When Robin Ventura was hired in October, it was easy to speculate that he'd be a boon to the development of third baseman Brent Morel. After all, Ventura was one of the best third basemen ever to put on a White Sox uniform, both offensively and defensively.
But as Ventura sees it, he won't be giving too many tips and pointers to Morel, at in terms of his glove.
"Hopefully he can give some to me. He's pretty good," Ventura said. "I don't worry too much about Brent defensively. I think he's a great third baseman."
Morel's glove work didn't draw too many questions in 2011. His offense, though, did.
Through the end of August, Morel had just a .588 OPS with just seven walks in 341 plate appearances. He only struck out 39 times in those 341 trips to the plate, but that may have been part of the problem.
"I was just caught up trying to put the ball in play and just kinda move guys over and do that kind of stuff," Morel said of his April-August approach. "Toward the end, I relaxed a little bit and was more selective and patient up there. That helped me out."
In September, Morel hit eight home runs, took 15 walks and struck out 18 times in 103 plate appearances. And while his batting average was still low a .224, his on-base percentage was a solid .340.
While Morel did pull the ball more in September (and August, for that matter), it wasn't something he tried to do. Instead, it was something that came naturally as he became more comfortable with his approach.
"It just kind of worked out that way," Morel said. I wasn't really trying to pull or go the other way. Just being more patient and seeing more pitches and cover the whole plate."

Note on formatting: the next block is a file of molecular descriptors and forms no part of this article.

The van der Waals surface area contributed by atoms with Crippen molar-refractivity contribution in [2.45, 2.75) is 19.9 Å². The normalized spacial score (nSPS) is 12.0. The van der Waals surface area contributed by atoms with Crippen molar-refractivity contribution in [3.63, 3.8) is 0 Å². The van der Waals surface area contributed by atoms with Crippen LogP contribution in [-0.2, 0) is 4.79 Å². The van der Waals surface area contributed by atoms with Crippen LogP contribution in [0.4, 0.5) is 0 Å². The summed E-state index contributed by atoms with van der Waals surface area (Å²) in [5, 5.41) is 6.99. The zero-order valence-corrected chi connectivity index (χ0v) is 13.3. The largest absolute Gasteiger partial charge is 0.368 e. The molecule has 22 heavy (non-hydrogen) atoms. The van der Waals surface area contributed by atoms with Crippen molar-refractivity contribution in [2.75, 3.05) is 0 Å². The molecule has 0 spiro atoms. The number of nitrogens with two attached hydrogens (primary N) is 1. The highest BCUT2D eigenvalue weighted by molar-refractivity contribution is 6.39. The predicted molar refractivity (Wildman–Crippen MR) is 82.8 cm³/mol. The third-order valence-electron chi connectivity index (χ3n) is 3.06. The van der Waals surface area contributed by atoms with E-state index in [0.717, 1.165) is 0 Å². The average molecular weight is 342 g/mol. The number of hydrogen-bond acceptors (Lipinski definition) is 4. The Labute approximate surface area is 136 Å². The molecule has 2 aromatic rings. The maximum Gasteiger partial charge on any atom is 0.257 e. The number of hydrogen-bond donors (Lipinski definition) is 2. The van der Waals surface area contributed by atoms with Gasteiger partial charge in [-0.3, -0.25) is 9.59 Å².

Those late-season developments were, according to Morel, just part of the learning process for a young hitter.
"You kinda go through your ups and downs there throughout the year. It's an elite level of competition, so I'm never going to feel truly at home there," explained Morel. "But I just learned a little bit about myself, my approach and getting comfortable in the major leagues, getting used to pitching what they're trying to do to me."
That line from Morel about never truly feeling comfortable at such an elite level isn't something on which to dwell. He's someone who doesn't need to be elite at the plate, because he has the ability to be elite in the field as he gains more experience. While he has good instincts, good hands and a good arm, his defense is something that'll improve with more repetitions and familiarity with his opponents.
"You have spray charts, you know tendencies like when you're supposed to play close to the line or more in the hole. But it's kind of just a feel, what you think he's going to do, what your pitcher has working that day, is he throwing a lot of ground balls, pop flies," said Morel. "It's just kind of like a feel for the game and trying to make an educated guess between that and the charts."
And, of course, having a wealth of information about third base from the team's manager can't hurt.